Erroll Garner – Nightconcert

Title: Nightconcert 

Artist: Erroll Garner

Label: Mack Avenue

Formats: CD, LP, Digital

Release Date: July 13, 2018



Although it has been just over 40 years since his death, legendary jazz pianist Erroll Garner’s music vibrantly lives on thanks to the record labels who have championed his work. First, Sony Legacy released The Complete Concert By The Sea in 2015 as well as Ready Take One the following year, both of which received major award consideration. Now the people behind Mack Avenue Records have continued efforts to keep Garner’s memory alive with their new release,

Nightconcert. The title is drawn from Garner’s midnight concert in November 1964 at The Royal Concertgebouw in Amsterdam, captured live with an audience of 2000 highly enthusiastic and enraptured people of all ages. This concert recording displays Garner at the height of his career, with eight unique arrangements of classic standards as well as a newly discovered original!

Erroll Garner, was born June 25th, 1923 in Pittsburgh, Pennsylvania. He may be best remembered for his composition, “Misty,” which has become a treasured classic for jazz lovers and standard repertoire for every jazz musician to this very day. Beginning his study of the piano at age three, Garner took lessons from a family friend but he was primarily self-taught and remained an “ear-player” his entire life, never learning to read music. By age 11 his career was well on its way as he played piano on Allegheny riverboats and at 14 he began playing with well-known saxophonist Leroy Brown. Garner went on to enjoy a successful career working with other greats like bassist Slam Stewart and bebop saxophonist Charlie Parker on the “Cool Blues” sessions. He also made regular appearances on The Tonight Show with Johnny Carson.

Nightconcert is an instant classic piano trio album as Garner displays his incomparable style and virtuosity. Opening with the Rogers and Hart classic “Where or When,” Garner chooses to begin this and many other songs with elaborate piano introductions, often with the intent of throwing off the audience so they don’t know what song is coming. He seems to have a tendency to play a hemiola in these intros by maintaining a triple meter in the left hand while playing in a duple meter in the right. He makes this especially prevalent later in the album with the song “Night and Day” as he carries this idea from the introduction throughout the rest of the tune. This is indicative of Garner’s overall style—his right hand typically lays back behind the beat as his left hand drives steadily along—often used as a powerful function to begin and end his slick phrases. As the concert continues, Garner jumps between his up-tempo tunes and lush ballads such as “My Funny Valentine” and “Over The Rainbow,” where he enraptures listeners with his thick and unique chord voicing.

Garner’s playing is unlike any others and simply hearing his live performance on Nightconcert is a truly unique experience—from his iconic groans that can be heard on every record, to his astounding skill and mastery over the piano. Great thanks must be extended to those at Mack Avenue Records for releasing yet another historical recording that keeps Garner’s body of work alive for a new generation.

Reviewed by Jared Griffin

Erroll Garner – Ready Take One

Title: Ready Take One

Artist: Erroll Garner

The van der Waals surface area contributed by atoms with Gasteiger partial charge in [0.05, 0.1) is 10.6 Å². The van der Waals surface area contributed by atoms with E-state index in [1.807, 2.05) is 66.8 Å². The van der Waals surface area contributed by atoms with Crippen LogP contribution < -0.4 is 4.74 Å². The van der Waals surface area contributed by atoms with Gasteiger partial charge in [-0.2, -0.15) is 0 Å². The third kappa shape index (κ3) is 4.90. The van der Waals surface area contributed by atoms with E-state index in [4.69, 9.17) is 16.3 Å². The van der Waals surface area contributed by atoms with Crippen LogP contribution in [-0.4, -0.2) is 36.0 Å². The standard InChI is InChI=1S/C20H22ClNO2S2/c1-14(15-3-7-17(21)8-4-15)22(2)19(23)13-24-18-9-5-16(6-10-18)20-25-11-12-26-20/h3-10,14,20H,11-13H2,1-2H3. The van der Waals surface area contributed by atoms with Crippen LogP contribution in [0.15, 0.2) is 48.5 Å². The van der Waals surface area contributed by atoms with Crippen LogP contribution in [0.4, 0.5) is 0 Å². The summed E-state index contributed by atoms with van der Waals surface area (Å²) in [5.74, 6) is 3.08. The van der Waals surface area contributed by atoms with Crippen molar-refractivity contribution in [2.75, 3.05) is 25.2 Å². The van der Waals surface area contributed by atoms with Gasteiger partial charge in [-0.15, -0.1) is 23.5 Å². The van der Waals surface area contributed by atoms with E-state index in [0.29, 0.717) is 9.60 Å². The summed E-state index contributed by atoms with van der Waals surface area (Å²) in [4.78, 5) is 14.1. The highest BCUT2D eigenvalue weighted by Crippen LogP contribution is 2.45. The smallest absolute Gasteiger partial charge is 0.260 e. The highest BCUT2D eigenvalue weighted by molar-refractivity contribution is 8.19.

Label: Sony/Legacy

Formats: CD, LP, Digital

Release date: September 30, 2016


During his lifetime, Erroll Garner was a somewhat controversial figure with jazz aficionados. The main knock was that he was a technical master of the piano with plenty of flair and piano-bar panache, but not enough soul and swing to be a jazz heavyweight. Despite the bickering among jazz critics, Garner (who died in 1977) did not have trouble filling performance spaces or selling albums, but his place in the public ear waned after his death. His live Concert by the Sea remains one of the best-selling jazz albums ever, and received a deluxe 3-CD reissue (and was nominated for a Grammy) last year. Now, Sony/Legacy has dipped into the archives of Garner’s late manager, Martha Glaser, and found 14 finished but never released recordings, the content of this new album.

Ready Take One is composed of recordings made in 1967 at Universal Recording Studios in Chicago; in 1969 at Capitol Studios New York; and in 1971 at RCA Studios New York. The album closes with a live version of Garner’s hit, “Misty,” recorded in Paris in May 1969. For the 1967 sessions, Ike Isaacs on bass, Jimmie Smith on drums and Joe Mangual on congas backed Garner. For the 1969 and 1971 studio and live recordings, Earnest McCarty, Jr. replaced Isaacs on bass. The fact that the band and style of playing remains consistent throughout makes the album hold together as a coherent sequence of enjoyable tunes rather than an “archive dig” of disjointed musical examples.

According to Robin Kelly’s liner notes, Garner’s style in the studio was much like his style on stage with his band: he would call out a tune and then go, with the band responsible for keeping up with whatever improvisational twists he chose to explore. Fortunately, the backing musicians were up for the challenge, and the recordings sparkle with the excitement of a quartet doing what good jazz musicians do—exploring and reacting to each other rather than playing heavily-rehearsed and written-down music. And, for the record, although all of the players are technically excellent, the album gushes with swing and soul.

One admittedly minor criticism: although the liner notes emphasize the fact that the reissue producers chose to keep audio of Glaser calling out take numbers and a few seconds of studio banter here and there, this “bonus material” does not add anything to the music. In fact, it slightly interrupts the flow of the album.

Six of the album’s 14 cuts are Garner originals; “High Wire” and “Wild Music” are particularly nice. The Paris recording of “Misty” also stands out because, despite playing the song thousands of times to ever-eager audiences, Garner could still bring excitement and a connection of “I’m playing this song just for you” to what was yet another performance. Also interesting is the band’s take on the Juan Tizol/Duke Ellington standard “Caravan.” Garner’s decision to take the melody apart and reassemble pieces of it on unusual beats doesn’t always work, but the approach shows how the band was not content to run through standards in any sort of traditional way.